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  • PNNL-12041 Rev. 3

    GuidelinesA Primer for Communicating Effectively with NABIR Stakeholders J. R. Weber

    C. J. Schell Word

    G. R. Bilyard, Project Manager March 2002 Prepared for the U.S. Department of Energy under Contract DE-AC06-76RL01830

  • PNNL-12041 Rev. 3

    DISCLAIMER This report was prepared as an account of work sponsored by an agency of the United States Government. Neither the United States Government nor any agency thereof, nor Battelle Memorial Institute, nor any of their employees, makes any warranty, express or implied, or assumes any legal liability or responsibility for the accuracy, completeness, or usefulness of any information, apparatus, product, or process disclosed, or represents that its use would not infringe privately owned rights. Reference herein to any specific commercial product, process, or service by trade name, trademark, manufacturer, or otherwise does not necessarily constitute or imply its endorsement, recommendation, or favoring by the United States Government or any agency thereof, or Battelle Memorial Institute. The views and opinions of authors expressed herein do not necessarily state or reflect those of the United States Government or any agency thereof. PACIFIC NORTHWEST NATIONAL LABORATORY operated by BATTELLE for the UNITED STATES DEPARTMENT OF ENERGY under Contract DE-AC06-76RL01830

    This document was printed on recycled paper. (8/00)

  • PNNL-12041 Rev. 3

    GuidelinesA Primer for Communicating Effectively with NABIR Stakeholders J. R. Weber C. J. Schell Word G. R. Bilyard, Project Manager March 2002 Prepared for the U.S. Department of Energy under Contract DE-AC06-76RL01830 Pacific Northwest National Laboratory Richland, Washington 99352

  • iii

    Preface In this primer, we attempt to synthesize what is known about communicating about fundamental scientific research with nonscientists and to help scientists in their communication efforts. We have drawn information from diverse sources, primarily literatures in science, social science, and communication, from direct observations we continue to make during a variety of communication events on NABIR-related science (e.g., interviews, focus groups, designed engagements), and from the analysis and interpretation of taped interactions involving scientists and other stakeholders. Perhaps the most important observation that we have made is that the communication of science with nonscientists is highly contextual what happens during the communication of fundamental scientific research and the resulting effectiveness of that communication is dependent on multiple factors that are extrinsic to the science itself. For this reason, there is no silver bullet for communicating about science with nonscientists. Different types of scientific inquiry, different participants, differing relationships among those participants, and differences in the outcomes that the participants expect from a communication event all influence how effective and satisfying the event will be to the participants. Thus, while it is tempting to rely solely on the terminology and communication practices that can most accurately communicate scientific content, this approach is very risky. It is important that thought be given to the context within which the communication will occur, and to think about communication opportunities with the relevant contextual variables in mind. For this reason, much of this primer (Sections 1.0-3.0) is devoted to understanding the context for communication. Section 4.0 provides guidance on preparing, meeting, and following up on meetings with other stakeholders.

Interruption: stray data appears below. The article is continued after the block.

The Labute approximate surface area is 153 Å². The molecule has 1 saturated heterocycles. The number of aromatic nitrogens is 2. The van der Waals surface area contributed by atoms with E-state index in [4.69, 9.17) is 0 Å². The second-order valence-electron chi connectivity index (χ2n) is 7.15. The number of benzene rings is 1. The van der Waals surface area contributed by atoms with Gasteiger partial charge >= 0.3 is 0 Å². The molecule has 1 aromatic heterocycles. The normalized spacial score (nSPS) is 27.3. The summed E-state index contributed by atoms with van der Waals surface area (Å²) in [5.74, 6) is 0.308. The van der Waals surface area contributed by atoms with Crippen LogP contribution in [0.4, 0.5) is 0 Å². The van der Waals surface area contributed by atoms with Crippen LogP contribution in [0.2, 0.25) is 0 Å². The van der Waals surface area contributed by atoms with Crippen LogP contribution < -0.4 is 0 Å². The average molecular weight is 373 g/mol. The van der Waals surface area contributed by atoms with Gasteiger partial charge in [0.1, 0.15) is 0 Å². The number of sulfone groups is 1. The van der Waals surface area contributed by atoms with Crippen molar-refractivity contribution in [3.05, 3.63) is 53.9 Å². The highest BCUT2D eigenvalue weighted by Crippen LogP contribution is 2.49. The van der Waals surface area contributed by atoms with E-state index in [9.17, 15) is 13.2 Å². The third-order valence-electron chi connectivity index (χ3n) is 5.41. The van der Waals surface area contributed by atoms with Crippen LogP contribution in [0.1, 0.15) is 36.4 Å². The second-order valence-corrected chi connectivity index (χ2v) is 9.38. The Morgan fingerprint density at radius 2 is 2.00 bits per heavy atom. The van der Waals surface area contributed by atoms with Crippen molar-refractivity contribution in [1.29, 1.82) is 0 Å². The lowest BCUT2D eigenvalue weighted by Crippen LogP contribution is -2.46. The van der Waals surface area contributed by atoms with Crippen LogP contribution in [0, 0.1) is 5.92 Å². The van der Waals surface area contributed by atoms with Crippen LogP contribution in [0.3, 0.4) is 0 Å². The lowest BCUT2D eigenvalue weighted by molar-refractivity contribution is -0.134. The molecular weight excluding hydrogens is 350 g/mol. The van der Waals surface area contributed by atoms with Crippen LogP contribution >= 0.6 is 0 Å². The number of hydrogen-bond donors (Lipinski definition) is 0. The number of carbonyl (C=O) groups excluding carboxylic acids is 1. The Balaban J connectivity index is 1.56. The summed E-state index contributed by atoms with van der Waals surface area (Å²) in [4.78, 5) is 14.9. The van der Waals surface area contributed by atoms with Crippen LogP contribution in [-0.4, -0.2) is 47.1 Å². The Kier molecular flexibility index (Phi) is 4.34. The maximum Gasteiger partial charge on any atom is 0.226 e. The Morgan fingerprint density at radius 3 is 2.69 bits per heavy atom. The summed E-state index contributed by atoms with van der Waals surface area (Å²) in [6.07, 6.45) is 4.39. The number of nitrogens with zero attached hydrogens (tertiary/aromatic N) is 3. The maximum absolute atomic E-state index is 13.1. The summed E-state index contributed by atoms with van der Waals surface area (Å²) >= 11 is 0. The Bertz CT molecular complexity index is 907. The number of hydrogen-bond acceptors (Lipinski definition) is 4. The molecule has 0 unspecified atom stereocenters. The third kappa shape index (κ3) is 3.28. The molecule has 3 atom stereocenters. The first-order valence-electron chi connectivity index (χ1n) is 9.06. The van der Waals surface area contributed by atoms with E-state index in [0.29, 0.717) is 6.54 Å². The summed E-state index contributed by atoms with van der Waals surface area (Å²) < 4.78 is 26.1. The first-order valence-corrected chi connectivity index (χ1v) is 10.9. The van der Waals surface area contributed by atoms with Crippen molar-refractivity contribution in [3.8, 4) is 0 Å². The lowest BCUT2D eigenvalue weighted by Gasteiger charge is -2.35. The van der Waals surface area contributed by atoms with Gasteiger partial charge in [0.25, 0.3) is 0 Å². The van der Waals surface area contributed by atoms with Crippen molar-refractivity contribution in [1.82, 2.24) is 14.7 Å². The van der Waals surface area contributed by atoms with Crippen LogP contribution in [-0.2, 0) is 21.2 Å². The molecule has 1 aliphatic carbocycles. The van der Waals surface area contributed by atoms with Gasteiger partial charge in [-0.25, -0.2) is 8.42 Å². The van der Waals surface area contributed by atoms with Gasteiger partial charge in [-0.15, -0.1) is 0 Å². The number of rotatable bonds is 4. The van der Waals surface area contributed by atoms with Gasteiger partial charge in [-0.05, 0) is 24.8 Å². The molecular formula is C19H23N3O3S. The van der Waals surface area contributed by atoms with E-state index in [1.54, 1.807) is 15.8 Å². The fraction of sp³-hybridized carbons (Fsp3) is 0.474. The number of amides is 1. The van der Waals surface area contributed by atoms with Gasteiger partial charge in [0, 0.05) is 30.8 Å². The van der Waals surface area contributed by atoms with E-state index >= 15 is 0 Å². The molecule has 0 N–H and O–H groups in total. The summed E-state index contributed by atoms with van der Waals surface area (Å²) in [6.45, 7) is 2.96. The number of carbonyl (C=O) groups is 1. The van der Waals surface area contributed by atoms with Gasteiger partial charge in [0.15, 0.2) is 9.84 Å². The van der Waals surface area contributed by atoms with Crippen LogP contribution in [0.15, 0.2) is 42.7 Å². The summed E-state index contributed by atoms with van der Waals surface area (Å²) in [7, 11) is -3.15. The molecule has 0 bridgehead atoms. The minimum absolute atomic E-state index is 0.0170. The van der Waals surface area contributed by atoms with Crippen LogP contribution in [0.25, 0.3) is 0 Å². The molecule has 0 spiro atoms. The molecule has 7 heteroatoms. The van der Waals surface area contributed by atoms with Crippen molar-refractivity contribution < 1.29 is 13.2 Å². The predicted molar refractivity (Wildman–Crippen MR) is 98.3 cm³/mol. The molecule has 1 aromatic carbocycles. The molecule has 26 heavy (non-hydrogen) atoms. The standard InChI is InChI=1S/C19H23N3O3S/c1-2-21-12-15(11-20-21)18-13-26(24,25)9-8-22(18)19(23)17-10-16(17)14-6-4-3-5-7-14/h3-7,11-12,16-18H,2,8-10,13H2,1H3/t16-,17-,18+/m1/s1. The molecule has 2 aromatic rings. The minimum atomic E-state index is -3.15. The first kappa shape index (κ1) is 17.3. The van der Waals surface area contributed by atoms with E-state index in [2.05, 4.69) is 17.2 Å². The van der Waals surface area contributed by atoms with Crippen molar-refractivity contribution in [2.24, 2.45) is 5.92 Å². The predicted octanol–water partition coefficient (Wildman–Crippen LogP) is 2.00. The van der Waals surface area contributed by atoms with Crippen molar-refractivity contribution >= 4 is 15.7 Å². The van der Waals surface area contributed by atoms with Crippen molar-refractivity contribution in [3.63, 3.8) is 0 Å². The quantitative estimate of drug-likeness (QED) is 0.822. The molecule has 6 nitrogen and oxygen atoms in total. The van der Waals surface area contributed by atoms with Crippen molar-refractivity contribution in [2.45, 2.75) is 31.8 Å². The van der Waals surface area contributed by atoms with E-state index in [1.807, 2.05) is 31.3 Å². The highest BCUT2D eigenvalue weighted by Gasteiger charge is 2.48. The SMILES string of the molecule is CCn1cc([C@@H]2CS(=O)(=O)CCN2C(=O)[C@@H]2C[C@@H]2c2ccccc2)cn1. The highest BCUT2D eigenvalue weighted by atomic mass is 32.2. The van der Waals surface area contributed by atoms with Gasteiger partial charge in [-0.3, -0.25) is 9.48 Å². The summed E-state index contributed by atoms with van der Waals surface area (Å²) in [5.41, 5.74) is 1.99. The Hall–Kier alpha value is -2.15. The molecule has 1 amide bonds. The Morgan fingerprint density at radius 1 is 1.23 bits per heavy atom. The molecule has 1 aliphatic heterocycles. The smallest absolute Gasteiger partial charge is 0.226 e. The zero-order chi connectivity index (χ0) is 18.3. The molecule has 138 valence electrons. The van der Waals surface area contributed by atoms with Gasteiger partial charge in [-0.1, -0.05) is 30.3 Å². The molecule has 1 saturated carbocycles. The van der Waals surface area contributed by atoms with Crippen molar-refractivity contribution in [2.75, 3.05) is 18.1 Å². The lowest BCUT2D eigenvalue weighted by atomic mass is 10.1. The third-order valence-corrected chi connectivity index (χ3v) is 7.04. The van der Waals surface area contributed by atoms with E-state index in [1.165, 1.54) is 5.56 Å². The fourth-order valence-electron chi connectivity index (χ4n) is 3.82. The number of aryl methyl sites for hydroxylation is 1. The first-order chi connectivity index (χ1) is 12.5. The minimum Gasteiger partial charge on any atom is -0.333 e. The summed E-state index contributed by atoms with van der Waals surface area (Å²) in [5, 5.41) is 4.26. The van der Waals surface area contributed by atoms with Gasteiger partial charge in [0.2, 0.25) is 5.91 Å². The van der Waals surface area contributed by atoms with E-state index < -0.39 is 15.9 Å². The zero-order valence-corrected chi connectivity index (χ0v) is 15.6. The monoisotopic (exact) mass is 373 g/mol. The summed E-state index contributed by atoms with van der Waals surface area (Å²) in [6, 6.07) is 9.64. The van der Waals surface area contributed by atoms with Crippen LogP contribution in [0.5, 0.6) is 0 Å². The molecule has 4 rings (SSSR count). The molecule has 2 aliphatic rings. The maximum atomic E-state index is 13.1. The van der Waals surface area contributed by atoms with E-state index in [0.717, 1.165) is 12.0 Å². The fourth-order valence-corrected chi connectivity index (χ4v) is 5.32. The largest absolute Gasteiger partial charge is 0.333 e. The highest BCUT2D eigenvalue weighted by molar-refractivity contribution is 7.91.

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    Summary The purpose of this report is to help scientists communicate with stakeholders and the public (primarily nonscientists) about fundamental science research. The primary audience for this report is scientists involved in the Natural and Accelerated Bioremediation Research (NABIR) program of the U.S. Department of Energy. However, the information and insights in the report that are not program-specific should be helpful to scientists in other fundamental science research programs. The report first discusses why scientists should talk to stakeholders and the public, and the challenges associated with discussing the NABIR program. It is observed that communication initiatives can be characterized by three factors: relationships in the social environment, views of what constitutes communication, and accepted forms of communication practices and products. With a focus on informal science communication, recent efforts to gauge public understanding of science and the factors that affect public trust of science institutions are discussed. The social bases for scientist-nonscientist interactions are then examined, including possible sources of distrust and difficulties in transferring discussions of fundamental science from classrooms (where most of the public first learns about science) to public forums. Finally, the report contains specific suggestions for preparing, meeting, and following up on public interactions with stakeholders and the public, including themes common to public discussions of NABIR science and features of scientist-nonscientist interactions observed in interpersonal, small group, and large group interactions between NABIR scientists and stakeholders. A Quick Preparation Guide for Meeting NABIR Stakeholders is provided immediately following the Summary. It condenses some of the information and advice found in the text of the report.